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'AITA for not leaving the bathroom when my roommate's child needed it?' MAJORLY UPDATED

'AITA for not leaving the bathroom when my roommate's child needed it?' MAJORLY UPDATED


To leave the bathroom or not leave the bathroom while you're brushing your teeth: that is the question.

In a popular post on the AITA subreddit, a woman shared her quandary with her roommate's kid. She wrote:

"AITA for not leaving the bathroom when a child needed it?"

Hey everybody. This sounds kind of stupid to me but maybe my perspective is wrong. My friend/roommate (M30's) who we can call Kevin has an 11-year old daughter who we can call Rachel. For context purposes, she has no physical disabilities or bladder control issues. She doesn't live with us full time but she does come every other weekend and on some weekends for visitation.

Every time she does, she's always expecting people to do a lot of stuff for her that she could do herself such as 'my dad will carry my stuff/get my drinks/plate my food/give me some of his drink/food after I finished mine because he loves me.' This came to the point where Kevin actually (finally) told her last night that she can stop coloring for long enough to get her own water.

We live in a 2 bedroom apartment with 1 bathroom. When I (F20's) went in this morning to brush my teeth, Rachel came over and said she needed to use the bathroom; I told her to wait and that she can't try to kick me out every time she wants to pee (this was at least the fourth time she's done so this weekend).

Kevin tried to tell me that I should leave so that she can use the bathroom because using the toilet takes priority over everything else. To be clear, she came in while I was already in the process and not asking once she saw me. She waited for a maximum of two and a half minutes.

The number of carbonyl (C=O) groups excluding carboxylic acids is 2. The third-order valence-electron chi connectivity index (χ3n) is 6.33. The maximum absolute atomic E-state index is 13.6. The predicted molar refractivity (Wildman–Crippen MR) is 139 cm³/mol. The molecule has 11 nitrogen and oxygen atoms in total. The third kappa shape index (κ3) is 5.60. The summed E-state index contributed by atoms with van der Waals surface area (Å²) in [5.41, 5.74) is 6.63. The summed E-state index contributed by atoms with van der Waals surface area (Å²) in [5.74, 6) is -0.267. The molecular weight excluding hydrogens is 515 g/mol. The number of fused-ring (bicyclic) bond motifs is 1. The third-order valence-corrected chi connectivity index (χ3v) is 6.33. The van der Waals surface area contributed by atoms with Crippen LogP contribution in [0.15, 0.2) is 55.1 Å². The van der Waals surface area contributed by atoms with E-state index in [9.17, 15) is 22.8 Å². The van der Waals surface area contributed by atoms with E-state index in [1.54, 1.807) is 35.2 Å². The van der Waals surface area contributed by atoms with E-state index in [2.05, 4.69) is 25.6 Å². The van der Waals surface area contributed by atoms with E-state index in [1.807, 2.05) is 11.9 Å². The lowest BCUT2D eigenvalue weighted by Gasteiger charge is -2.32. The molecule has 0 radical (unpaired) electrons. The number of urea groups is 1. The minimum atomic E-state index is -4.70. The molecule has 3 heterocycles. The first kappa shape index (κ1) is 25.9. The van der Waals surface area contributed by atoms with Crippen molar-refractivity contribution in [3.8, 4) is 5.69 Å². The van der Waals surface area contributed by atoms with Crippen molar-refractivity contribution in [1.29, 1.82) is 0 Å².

Once I was out, Kevin and I had a brief discussion in which he expressed that he felt it was inappropriate for me to make either him or Rachel wait when I was not physically using the toilet. My stance is that if someone is doing a short task, they are there first, and it is not an emergency, they should wait their turn. This seemed to be the common rule of shared bathrooms to me, but maybe I was wrong. AITA?

The internet was quick to respond.

thatblossom123 wrote:

NTA, you were there first, it wasn't an emergency, she has done this before a handful of times, and brushing your teeth is a short task, so she wouldn't have to wait long, whether or not she had an emergency. I, myself, and everyone else in my household have to abide by this rule too, unless it is an emergency, so it's nothing major here to cause a problem.

usurperok wrote:

Nope...time to learn respect...manners.

OP responded:

On which side? Because if there's a rule that I'm unaware of and not respecting then I need to fix that on my end.

Tealcandtrip wrote:

I think that person means the kid, not you lol.